With a sigh of relief we say goodbye to 2020 and hope for better things this year. No doubt some of our resolutions may be different this time, extending beyond the usual weight loss and fitness goals. Maybe we are simply hoping to spend more time with loved ones, and be thankful for every new day.
Enjoying time with friends outside Mesquite Creek Outfitters, Josh Olson wishes he might “wake up January 1 and COVID’s gone.” But his resolution is “to make next year better than this year.”
Robert Stebbins is resolved to “keep enjoying life and stay positive,” while his wife Cherie is determined to have “no more dogs.” With five pups, the two feel they’ve reached their limit on furry friends.
Trish Voigt is transforming her usual dieting aim into a goal to help restaurants. “Every year I try the weight loss thing,” she said while selling hair accessories at the city’s Market Day in November. This year, she wants to help small businesses stay afloat by getting more to-go meals from restaurants instead of doing her own cooking. “I hate that a lot of restaurants are struggling. I want to see my favorite places not go away. It’s heartbreaking. I know they work hard to stay open.”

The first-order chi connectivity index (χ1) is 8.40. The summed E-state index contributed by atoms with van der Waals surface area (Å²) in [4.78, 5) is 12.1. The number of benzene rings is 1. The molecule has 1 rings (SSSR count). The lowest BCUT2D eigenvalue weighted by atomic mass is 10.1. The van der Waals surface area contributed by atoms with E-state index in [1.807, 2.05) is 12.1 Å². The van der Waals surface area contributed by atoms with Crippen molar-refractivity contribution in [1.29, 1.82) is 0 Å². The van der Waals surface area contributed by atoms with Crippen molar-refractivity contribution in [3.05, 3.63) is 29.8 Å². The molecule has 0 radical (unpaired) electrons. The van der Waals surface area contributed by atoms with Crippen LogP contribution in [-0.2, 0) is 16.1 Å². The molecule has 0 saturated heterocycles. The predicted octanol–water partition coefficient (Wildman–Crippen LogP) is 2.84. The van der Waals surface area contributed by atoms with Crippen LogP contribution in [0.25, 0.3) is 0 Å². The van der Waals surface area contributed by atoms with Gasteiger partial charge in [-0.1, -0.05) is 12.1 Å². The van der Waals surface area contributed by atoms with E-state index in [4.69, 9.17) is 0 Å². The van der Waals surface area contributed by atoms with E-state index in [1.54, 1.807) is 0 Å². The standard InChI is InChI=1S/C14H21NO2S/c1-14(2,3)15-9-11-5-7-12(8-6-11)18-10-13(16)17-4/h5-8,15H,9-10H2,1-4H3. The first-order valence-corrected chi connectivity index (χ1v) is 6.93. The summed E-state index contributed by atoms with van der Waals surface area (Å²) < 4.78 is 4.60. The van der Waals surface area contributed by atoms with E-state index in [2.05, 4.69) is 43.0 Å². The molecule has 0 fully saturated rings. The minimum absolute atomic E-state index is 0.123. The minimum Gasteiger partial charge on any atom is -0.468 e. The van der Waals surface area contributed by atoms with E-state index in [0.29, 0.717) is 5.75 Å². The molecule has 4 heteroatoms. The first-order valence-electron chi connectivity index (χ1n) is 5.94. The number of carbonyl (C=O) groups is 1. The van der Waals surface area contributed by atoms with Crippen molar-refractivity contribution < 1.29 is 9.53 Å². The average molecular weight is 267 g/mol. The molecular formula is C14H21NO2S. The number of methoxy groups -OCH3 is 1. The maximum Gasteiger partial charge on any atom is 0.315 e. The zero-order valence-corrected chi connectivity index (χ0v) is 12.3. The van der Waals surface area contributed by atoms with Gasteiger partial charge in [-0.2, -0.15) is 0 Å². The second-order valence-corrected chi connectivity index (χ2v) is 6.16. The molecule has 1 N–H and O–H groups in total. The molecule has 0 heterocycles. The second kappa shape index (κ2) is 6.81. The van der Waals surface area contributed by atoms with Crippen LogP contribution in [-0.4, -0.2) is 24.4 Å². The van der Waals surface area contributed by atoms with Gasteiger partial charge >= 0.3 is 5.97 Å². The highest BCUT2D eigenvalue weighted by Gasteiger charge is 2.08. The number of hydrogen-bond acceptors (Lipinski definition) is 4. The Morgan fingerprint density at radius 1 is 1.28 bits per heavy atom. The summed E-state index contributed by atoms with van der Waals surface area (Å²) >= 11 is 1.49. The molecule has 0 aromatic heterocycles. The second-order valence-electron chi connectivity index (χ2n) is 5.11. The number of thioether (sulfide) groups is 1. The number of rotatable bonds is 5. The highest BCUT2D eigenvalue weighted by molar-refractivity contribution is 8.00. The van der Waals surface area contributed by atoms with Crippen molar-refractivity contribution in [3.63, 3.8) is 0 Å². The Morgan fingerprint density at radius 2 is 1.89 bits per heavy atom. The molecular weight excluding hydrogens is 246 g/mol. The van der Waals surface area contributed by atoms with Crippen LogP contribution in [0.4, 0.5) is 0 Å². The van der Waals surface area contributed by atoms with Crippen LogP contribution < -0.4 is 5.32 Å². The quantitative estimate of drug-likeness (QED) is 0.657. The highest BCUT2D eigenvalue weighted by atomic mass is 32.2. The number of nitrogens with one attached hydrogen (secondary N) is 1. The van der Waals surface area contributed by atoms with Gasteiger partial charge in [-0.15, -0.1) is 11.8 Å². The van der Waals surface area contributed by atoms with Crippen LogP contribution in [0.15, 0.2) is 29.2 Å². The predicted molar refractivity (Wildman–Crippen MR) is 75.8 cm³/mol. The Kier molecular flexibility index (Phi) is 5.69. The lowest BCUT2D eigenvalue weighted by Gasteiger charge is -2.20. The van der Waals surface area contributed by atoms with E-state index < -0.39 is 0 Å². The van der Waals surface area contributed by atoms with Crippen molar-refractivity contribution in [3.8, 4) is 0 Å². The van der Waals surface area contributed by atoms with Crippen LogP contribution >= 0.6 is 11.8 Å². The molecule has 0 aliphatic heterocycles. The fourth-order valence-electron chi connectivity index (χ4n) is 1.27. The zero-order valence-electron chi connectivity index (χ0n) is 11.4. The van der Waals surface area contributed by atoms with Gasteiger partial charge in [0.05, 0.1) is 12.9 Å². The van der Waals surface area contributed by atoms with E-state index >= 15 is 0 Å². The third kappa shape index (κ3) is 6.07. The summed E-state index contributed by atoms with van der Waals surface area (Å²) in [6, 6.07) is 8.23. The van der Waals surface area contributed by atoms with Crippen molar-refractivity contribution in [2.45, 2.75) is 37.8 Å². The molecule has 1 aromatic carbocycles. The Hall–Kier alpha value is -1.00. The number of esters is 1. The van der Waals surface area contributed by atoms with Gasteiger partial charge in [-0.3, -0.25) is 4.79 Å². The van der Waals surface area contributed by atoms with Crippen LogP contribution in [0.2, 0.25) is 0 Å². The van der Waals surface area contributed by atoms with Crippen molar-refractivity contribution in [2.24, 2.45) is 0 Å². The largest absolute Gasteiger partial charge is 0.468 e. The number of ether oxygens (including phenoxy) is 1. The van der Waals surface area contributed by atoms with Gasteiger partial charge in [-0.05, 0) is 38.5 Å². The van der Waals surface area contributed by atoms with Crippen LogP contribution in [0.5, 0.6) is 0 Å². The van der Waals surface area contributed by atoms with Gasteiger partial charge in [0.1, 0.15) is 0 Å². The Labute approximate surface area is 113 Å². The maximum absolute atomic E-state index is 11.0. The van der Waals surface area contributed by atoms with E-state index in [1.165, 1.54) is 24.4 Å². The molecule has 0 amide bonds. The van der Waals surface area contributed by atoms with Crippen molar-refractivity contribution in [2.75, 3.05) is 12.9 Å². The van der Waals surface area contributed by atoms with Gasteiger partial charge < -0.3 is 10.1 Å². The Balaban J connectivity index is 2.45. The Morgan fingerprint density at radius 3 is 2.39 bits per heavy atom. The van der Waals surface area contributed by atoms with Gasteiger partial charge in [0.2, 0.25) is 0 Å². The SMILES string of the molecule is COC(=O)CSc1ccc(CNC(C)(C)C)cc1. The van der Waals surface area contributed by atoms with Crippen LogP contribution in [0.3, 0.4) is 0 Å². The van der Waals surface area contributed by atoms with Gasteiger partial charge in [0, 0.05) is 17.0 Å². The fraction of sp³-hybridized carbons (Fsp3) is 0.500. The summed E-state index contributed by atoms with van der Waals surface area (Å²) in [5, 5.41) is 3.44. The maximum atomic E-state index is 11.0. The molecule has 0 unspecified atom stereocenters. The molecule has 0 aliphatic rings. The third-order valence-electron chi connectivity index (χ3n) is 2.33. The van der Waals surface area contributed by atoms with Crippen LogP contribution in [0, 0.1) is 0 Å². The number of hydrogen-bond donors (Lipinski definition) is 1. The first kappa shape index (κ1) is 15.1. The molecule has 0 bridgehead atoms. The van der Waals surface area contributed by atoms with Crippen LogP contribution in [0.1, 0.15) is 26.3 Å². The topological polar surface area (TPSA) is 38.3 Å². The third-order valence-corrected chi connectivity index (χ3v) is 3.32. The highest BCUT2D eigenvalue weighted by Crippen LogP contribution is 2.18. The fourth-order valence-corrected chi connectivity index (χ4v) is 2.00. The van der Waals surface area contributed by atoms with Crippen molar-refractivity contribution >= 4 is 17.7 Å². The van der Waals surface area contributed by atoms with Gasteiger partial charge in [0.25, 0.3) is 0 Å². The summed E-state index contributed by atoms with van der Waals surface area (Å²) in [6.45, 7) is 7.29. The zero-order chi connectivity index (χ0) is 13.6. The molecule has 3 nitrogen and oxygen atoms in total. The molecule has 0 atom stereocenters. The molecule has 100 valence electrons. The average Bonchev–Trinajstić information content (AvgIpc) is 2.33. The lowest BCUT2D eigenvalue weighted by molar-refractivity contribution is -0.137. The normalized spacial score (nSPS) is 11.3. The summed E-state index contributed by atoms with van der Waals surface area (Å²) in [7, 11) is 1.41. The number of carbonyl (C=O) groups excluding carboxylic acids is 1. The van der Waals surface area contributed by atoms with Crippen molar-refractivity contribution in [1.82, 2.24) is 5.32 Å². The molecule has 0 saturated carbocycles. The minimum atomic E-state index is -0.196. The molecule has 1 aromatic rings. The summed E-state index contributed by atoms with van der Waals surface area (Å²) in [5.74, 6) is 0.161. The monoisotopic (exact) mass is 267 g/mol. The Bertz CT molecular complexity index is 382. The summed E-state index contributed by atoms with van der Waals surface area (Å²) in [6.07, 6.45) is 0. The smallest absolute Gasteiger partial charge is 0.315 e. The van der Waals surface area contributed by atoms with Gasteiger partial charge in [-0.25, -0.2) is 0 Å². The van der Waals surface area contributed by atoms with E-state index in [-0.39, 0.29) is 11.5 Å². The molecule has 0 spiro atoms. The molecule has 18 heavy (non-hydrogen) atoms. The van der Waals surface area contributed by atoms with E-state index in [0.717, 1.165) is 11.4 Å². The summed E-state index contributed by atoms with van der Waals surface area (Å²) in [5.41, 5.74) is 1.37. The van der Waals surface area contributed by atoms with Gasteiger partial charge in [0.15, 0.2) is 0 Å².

Lesli Fitzpatrick says she is a committed optimist and her resolution is “To continue to have hope in our country and our future.”
For sisters and educators Rachel and Sarah, their goal is to persevere in their teaching. Rachel, a teacher at Cedar Ridge HS, and Sarah, a Hutto HS teacher, have had to juggle both in-person and virtual classes, which they say is a challenging learning experience. Since neither is certain about what might unfold in the 2021 school year, their goal is to “just get through it.”
On the other side of the school desk, Jack Dombroski, a homeschooled senior, wants to grow in his faith, be less angry and judgmental, and win a competition for a full scholarship to Colorado Christian University.
Sun City residents Sue DeVillez and Ann Bradley are resolved to learn something new every day and inspire others to have hope.